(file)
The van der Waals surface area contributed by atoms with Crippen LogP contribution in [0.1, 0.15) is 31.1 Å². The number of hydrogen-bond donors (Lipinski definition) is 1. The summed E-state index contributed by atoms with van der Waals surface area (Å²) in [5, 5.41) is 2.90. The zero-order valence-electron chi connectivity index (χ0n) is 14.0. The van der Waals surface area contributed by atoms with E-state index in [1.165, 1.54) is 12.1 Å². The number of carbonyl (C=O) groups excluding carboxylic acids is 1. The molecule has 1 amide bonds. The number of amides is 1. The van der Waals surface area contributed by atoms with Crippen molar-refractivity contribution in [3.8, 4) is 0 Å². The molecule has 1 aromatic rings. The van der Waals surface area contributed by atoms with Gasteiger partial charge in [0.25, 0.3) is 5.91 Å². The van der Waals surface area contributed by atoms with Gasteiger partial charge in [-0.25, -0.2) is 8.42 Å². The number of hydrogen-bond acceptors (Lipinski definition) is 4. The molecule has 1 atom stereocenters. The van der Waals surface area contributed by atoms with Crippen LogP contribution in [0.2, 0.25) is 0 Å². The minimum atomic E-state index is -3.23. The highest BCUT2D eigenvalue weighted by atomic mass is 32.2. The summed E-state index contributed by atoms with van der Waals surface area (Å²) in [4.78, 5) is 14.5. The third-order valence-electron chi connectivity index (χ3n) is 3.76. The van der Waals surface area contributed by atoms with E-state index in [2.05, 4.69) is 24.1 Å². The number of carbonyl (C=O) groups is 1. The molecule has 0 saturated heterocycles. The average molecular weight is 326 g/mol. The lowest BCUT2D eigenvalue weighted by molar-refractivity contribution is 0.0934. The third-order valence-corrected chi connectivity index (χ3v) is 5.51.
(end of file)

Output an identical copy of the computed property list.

The van der Waals surface area contributed by atoms with Crippen LogP contribution in [0.1, 0.15) is 31.1 Å². The number of hydrogen-bond donors (Lipinski definition) is 1. The summed E-state index contributed by atoms with van der Waals surface area (Å²) in [5, 5.41) is 2.90. The zero-order valence-electron chi connectivity index (χ0n) is 14.0. The van der Waals surface area contributed by atoms with E-state index in [1.165, 1.54) is 12.1 Å². The number of carbonyl (C=O) groups excluding carboxylic acids is 1. The molecule has 1 amide bonds. The number of amides is 1. The van der Waals surface area contributed by atoms with Crippen molar-refractivity contribution in [3.8, 4) is 0 Å². The molecule has 1 aromatic rings. The van der Waals surface area contributed by atoms with Gasteiger partial charge in [0.25, 0.3) is 5.91 Å². The van der Waals surface area contributed by atoms with Gasteiger partial charge in [-0.25, -0.2) is 8.42 Å². The number of hydrogen-bond acceptors (Lipinski definition) is 4. The molecule has 1 atom stereocenters. The van der Waals surface area contributed by atoms with Crippen LogP contribution in [0.2, 0.25) is 0 Å². The minimum atomic E-state index is -3.23. The highest BCUT2D eigenvalue weighted by atomic mass is 32.2. The summed E-state index contributed by atoms with van der Waals surface area (Å²) in [4.78, 5) is 14.5. The third-order valence-electron chi connectivity index (χ3n) is 3.76. The van der Waals surface area contributed by atoms with E-state index in [2.05, 4.69) is 24.1 Å². The number of carbonyl (C=O) groups is 1. The molecule has 0 saturated heterocycles. The average molecular weight is 326 g/mol. The lowest BCUT2D eigenvalue weighted by molar-refractivity contribution is 0.0934. The third-order valence-corrected chi connectivity index (χ3v) is 5.51.